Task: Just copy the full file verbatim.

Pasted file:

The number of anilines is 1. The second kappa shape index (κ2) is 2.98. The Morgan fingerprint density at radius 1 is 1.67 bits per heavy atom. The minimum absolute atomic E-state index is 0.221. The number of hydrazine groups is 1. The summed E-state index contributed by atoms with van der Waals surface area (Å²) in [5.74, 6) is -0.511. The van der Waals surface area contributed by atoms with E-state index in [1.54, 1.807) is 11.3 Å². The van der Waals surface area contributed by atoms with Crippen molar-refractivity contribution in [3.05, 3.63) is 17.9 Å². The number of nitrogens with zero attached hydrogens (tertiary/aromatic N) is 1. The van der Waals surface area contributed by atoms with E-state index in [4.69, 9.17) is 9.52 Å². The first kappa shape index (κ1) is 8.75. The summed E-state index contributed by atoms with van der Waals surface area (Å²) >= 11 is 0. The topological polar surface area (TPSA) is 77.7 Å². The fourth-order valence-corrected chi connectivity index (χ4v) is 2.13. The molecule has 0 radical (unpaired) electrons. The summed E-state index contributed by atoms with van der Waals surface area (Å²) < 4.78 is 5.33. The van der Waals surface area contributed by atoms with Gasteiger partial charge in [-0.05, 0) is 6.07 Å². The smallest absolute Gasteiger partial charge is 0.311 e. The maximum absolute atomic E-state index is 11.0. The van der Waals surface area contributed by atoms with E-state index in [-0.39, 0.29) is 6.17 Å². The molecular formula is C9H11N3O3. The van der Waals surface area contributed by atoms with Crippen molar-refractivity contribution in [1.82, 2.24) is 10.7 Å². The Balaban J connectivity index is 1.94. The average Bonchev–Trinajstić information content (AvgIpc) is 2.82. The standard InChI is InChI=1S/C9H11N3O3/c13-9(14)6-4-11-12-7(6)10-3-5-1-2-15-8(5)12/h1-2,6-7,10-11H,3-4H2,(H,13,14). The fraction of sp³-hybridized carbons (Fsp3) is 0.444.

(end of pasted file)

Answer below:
The number of anilines is 1. The second kappa shape index (κ2) is 2.98. The Morgan fingerprint density at radius 1 is 1.67 bits per heavy atom. The minimum absolute atomic E-state index is 0.221. The number of hydrazine groups is 1. The summed E-state index contributed by atoms with van der Waals surface area (Å²) in [5.74, 6) is -0.511. The van der Waals surface area contributed by atoms with E-state index in [1.54, 1.807) is 11.3 Å². The van der Waals surface area contributed by atoms with Crippen molar-refractivity contribution in [3.05, 3.63) is 17.9 Å². The number of nitrogens with zero attached hydrogens (tertiary/aromatic N) is 1. The van der Waals surface area contributed by atoms with E-state index in [4.69, 9.17) is 9.52 Å². The first kappa shape index (κ1) is 8.75. The summed E-state index contributed by atoms with van der Waals surface area (Å²) >= 11 is 0. The topological polar surface area (TPSA) is 77.7 Å². The fourth-order valence-corrected chi connectivity index (χ4v) is 2.13. The molecule has 0 radical (unpaired) electrons. The summed E-state index contributed by atoms with van der Waals surface area (Å²) < 4.78 is 5.33. The van der Waals surface area contributed by atoms with Gasteiger partial charge in [-0.05, 0) is 6.07 Å². The smallest absolute Gasteiger partial charge is 0.311 e. The maximum absolute atomic E-state index is 11.0. The van der Waals surface area contributed by atoms with E-state index in [-0.39, 0.29) is 6.17 Å². The molecular formula is C9H11N3O3. The van der Waals surface area contributed by atoms with Crippen molar-refractivity contribution in [1.82, 2.24) is 10.7 Å². The Balaban J connectivity index is 1.94. The average Bonchev–Trinajstić information content (AvgIpc) is 2.82. The standard InChI is InChI=1S/C9H11N3O3/c13-9(14)6-4-11-12-7(6)10-3-5-1-2-15-8(5)12/h1-2,6-7,10-11H,3-4H2,(H,13,14). The fraction of sp³-hybridized carbons (Fsp3) is 0.444.